Senior Megan Benz pours a few drops of milk into her swim goggles, tilts her head back and puts the goggles on. She then blinks to get the milk out, takes the goggles off and dives back into the pool.
During a normal water polo tournament that consists of three to four games, just like many other players, Megan’s eyes will sting due to the immense amount of chlorine. The milks helps Megan protect her eyes.
Megan started playing water polo when she was 14 because of her father, George Benz, who played when he was younger. He recommended that his daughter follow in his footsteps and try to play herself.
“My dad made me a deal, he said, ‘Megan, if you stay for the two weeks out of the six-week camp then you can quit.’ After two weeks, I completely forgot about the entire deal and I absolutely loved it. I signed up to play for my high school and then club,” said Megan.
After Megan moved from Manhattan Beach, California to Dallas before her junior year, she began her search to find a water polo team so she could continue playing. Upon realizing that the only school team in the area was St. Marks, Megan looked for a club team. The team is in Southlake and they are called the Southlake Thunder.
“The number of women’s teams and locations is still limited compared to California. Megan is driving more than 100 miles a week to commute back and forth to evening practices,” said Mr. Benz. “It is not convenient, but it is important to her, so she makes it work.”
According to her club coach, Chris Cullens, Megan is a hard-worked and a key part of their team’s success.
“She is a good swimmer, she’s athletic, she can throw the ball well and she’s left handed so we can count on her. She is definitely an integral part of our team,” said Coach Cullens.
Although school water polo teams are scarce in Texas, Megan hopes that the state will see growth in the game.
“I wish it was more popular for high schools to have girls water polo because there is something so different from a high school team than a club team. I love traveling with my team but it’s so different when you don’t go to school with them….the team bonding makes school teams so special,” said Megan.
Megan and her father also recognize that despite how tough the sport is to play, it does not receive the recognition it might deserve.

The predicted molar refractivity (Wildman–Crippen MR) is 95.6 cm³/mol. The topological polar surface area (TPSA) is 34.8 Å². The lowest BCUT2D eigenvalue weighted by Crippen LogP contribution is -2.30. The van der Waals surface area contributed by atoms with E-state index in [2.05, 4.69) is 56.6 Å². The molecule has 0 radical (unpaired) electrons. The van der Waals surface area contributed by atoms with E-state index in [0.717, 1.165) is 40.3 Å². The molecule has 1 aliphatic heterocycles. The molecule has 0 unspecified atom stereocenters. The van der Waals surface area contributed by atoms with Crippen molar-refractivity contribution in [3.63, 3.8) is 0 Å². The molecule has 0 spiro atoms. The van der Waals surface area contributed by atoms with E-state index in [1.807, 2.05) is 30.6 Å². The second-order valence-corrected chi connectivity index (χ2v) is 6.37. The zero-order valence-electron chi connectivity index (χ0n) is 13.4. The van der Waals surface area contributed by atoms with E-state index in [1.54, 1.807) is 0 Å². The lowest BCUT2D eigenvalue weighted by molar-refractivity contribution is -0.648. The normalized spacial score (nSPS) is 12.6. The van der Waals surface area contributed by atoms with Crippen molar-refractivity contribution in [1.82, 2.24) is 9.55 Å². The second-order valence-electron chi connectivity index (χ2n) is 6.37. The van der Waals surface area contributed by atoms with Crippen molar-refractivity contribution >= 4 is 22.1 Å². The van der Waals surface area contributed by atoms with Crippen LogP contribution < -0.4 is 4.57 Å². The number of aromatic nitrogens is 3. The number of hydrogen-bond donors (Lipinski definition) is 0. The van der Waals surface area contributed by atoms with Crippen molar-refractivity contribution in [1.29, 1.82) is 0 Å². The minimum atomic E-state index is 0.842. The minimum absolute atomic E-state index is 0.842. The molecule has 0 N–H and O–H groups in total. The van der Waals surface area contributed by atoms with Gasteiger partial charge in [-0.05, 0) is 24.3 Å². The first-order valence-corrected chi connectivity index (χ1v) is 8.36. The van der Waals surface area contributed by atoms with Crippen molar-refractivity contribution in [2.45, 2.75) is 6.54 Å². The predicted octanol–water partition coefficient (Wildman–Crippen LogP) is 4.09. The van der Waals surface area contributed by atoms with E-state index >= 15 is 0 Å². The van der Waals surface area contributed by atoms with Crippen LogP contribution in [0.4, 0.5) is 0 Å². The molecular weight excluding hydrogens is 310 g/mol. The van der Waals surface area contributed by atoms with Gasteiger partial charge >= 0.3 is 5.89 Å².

“It requires a great deal of endurance, and it uses nearly every muscle in your body, especially your legs and core,” said Mr. Benz.
Megan often gets asked what water polo is and she often receives comical questions.
“When I first came [to Texas] everybody asked me what sport I played. I had to explain to them that water polo has nothing to do with horses,” said Megan.
Although Megan has learned a lot of water polo skills from her father, there are many differences between men’s and women’s water polo, such as the
offensive and defensive formations as women and men have different physical strengths.
They also include the differences in the physicality of the sports, as women wear full body suits and tend to be more aggressive by “playing dirty” and “grabbing and holding onto others” suits underwater.
“It is a very physical sport, especially for the girls, because they wear full body suits so they are taught to grab. There is a lot of grabbing underwater that the refs never see,” said Megan.
Coach Cullens believes that Megan can be great later in her career.
“I believe there are opportunities for her to play in college…left-handers there are not as many of them so I know a lot of coaches will be looking for a left-handed attacker…she definitely has the ability for her to play in college,” said Coach Cullens.
While Megan is not committed to play water polo in college, she said would like to continue playing water polo.
“I would love to play in college. But if I don’t get to play in a divisional level, I hope I go to a school that offers it as a club sport,” said Megan.
Photo courtesy of Megan Benz
Originally published in the December 2017 print issue